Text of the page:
However, every few months or so The Penny Serfs plan meet ups on our “off work time”. Weather it be for shows, recording sessions, or writing sessions. Writing and recording sessions are becoming more frequent!

Mikey- You were badly injured in a fall earlier in the year while working to convert an old church in Le Claire into a recording studio. How are you doing? Having been forced to take a step back from touring both as a tech and with your band, do you feel it changed your perspective on things? I saw that the studio has since been completed. Are you guys planning to record your own albums, or those of other artists, going forward?

I am very thankful to say that I am doing 100% better. After twenty some broken bones, mostly in my head haha, I have regained strength in my wrists again and it now feels like it never even happened. It definitely changed my perspective on a lot of things. With the band I’m more concerned with making every moment count since I managed to live. Also with my family it allowed me to take a step back as a workaholic and make sure I spend quality time with my wife and kids. I guess I’ve always taken it for granted that I’d be alive... and now I learned the hard way to really cherish and live every day like it is my last.

The studio was such a large project. I did most of the work myself with the help of my brothers, and good friend of the bands Nick Goetsch. We’ve spent thousands of hours in there and I am so proud of it. I hope that we record our next EP there and I get a chance to produce it. I’m actually sitting at the desk right now. Stu just picked up a NEVE console from Pat Stolley, the original Daytrotter sessions engineer. I hope that it can be an art space for many people. It was such a collective effort that I have no intentions of making a business, just somewhere where good people can make fun music.

I read that you guys love pizza and that Aiden and Mikey are pizza obsessed! What is your favorite kind of pizza? What is you favorite pizza place in the US, as well as abroad, and do you find that pizza made abroad is different in any significant way from pizza made in the US?

STU: Well firstly, you have to understand that for us, pizza is less of a food and more of a way of life. I say that only half jokingly. After we load out all the gear after every show, there is pizza waiting for us (what we call Aftershow Food). I would say we end up eating it at least 50% of the days we're on tour. We can't give away any of our secret pizza spots, but I will say definitely NY Style over Chicago Style. And I will say that if you aren't from the midwest and haven't heard of Taco Pizza, it definitely deserves your attention!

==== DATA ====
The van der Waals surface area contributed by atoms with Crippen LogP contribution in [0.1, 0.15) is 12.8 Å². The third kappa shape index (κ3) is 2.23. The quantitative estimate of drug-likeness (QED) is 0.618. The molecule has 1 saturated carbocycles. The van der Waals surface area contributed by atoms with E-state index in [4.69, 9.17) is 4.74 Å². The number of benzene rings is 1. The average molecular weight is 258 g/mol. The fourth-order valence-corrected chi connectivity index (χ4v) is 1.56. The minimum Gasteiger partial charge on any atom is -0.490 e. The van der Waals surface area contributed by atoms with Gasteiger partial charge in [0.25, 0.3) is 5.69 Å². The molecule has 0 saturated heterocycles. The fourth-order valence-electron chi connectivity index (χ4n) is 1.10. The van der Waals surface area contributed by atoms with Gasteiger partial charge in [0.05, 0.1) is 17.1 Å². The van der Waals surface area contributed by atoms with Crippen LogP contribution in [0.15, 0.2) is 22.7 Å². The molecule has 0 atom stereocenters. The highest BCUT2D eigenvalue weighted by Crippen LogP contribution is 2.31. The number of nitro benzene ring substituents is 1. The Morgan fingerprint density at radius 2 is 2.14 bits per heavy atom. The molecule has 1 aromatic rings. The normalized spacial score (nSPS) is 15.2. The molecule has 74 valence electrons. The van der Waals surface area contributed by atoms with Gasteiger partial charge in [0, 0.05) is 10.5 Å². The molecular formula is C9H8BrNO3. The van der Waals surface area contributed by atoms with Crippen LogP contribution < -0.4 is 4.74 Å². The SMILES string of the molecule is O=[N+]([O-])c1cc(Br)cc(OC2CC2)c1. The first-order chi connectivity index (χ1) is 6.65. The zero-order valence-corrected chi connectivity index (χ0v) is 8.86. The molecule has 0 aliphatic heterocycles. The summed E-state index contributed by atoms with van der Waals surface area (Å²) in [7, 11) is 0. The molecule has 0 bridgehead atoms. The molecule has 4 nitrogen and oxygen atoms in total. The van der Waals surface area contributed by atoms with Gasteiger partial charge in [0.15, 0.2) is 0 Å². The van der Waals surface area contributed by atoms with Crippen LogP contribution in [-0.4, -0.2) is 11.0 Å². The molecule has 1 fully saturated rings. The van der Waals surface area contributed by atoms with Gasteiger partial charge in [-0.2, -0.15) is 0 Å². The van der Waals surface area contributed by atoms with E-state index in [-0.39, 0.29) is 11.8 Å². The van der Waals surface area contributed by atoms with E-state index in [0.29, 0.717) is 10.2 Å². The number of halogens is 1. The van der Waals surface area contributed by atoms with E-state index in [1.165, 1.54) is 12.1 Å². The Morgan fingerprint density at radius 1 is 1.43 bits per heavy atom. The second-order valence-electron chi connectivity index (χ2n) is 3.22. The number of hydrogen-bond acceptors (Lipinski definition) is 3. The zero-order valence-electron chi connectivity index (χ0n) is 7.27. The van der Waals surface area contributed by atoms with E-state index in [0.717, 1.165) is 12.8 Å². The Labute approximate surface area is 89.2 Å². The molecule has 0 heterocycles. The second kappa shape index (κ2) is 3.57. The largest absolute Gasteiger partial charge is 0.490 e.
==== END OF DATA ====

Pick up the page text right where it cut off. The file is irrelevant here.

You have mentioned being able to lead very healthy lifestyles due to the fact that modern touring has accomplished giant leaps and bounds. What do you do to stay healthy on tour? How do you feel that touring has changed/evolved over the years?

KYLE- There’s no hiding the fact that living a road life can be super unhealthy if you let it be. It’s a slippery slope and an easy habit to fall into. Backstage provides endless amounts of booze, snacks, candy, PIZZA! Add very little rest and all of those unhealthy things daily during a 6 week tour and you’ve basically taken months off of your life. Fortunately modern day touring usually provides us with just as many healthy options. Hotels have gyms, venue catering always has at least some kind of healthy option (usually a salad or juicing station), and our dressing rooms will have healthy food options sitting directly next to the 5 lbs bag of fun size candy bars. It’s just a matter of where the mind and will power places the hand! I try my hardest to go to the gym on days off in hotels and eat at least 2 healthy meals of 3 throughout the day.

I think that the most important tool that has evolved and really has been a game changer in touring life is the current modern cell phone. Being able to always answer emails on the go, using GPS to find your way around hundreds of cities throughout the year, and FACETIME! I can actually see and talk to my son every day. I can’t even fathom how bands toured and survived before the internet and cell phones. But that’s coming from a millennial’s perspective haha!

What have been some of your most memorable moments as a band so far? Have you accomplished any major goals that you set for yourselves? What kinds of goals have you set for yourselves going forward?

Mikey- I would say Aiden joining the band is one of my most memorable moments. I’ve known Aiden since first grade and somehow we’ve managed to get back into each other’s lives. Kyle is easily my best friend and I’m proud to say that I trust everyone of the Serfs and I’m in a band with my three closest friends.

Opening for EL VY in Europe was a major accomplishment. We love The National Folks and Brent Knopf is a musical mastermind. We hope to start touring 100 dates a year and really taking our band to the next step. We are all very focused and intent on keeping this going and going.

Who are you listening to right now? Are there any bands that you feel people should know about?

STU: There are two new records that aren't out yet, one by Heather Woods Broderick and one by Sharon Van Etten that I've been listening to on repeat. Really excited for those releases! There's also this killer band called Wolf Alice that has been blowing all of our minds!

What's next for the band?

Mikey - We are hoping to hop on the SXSW in Austin TX in 2019. From there it will be a feel good EP to prep for summer time. We are going to make a few EPs this year. And personally I am going to make some crazy crazy videos. I love to dance haha.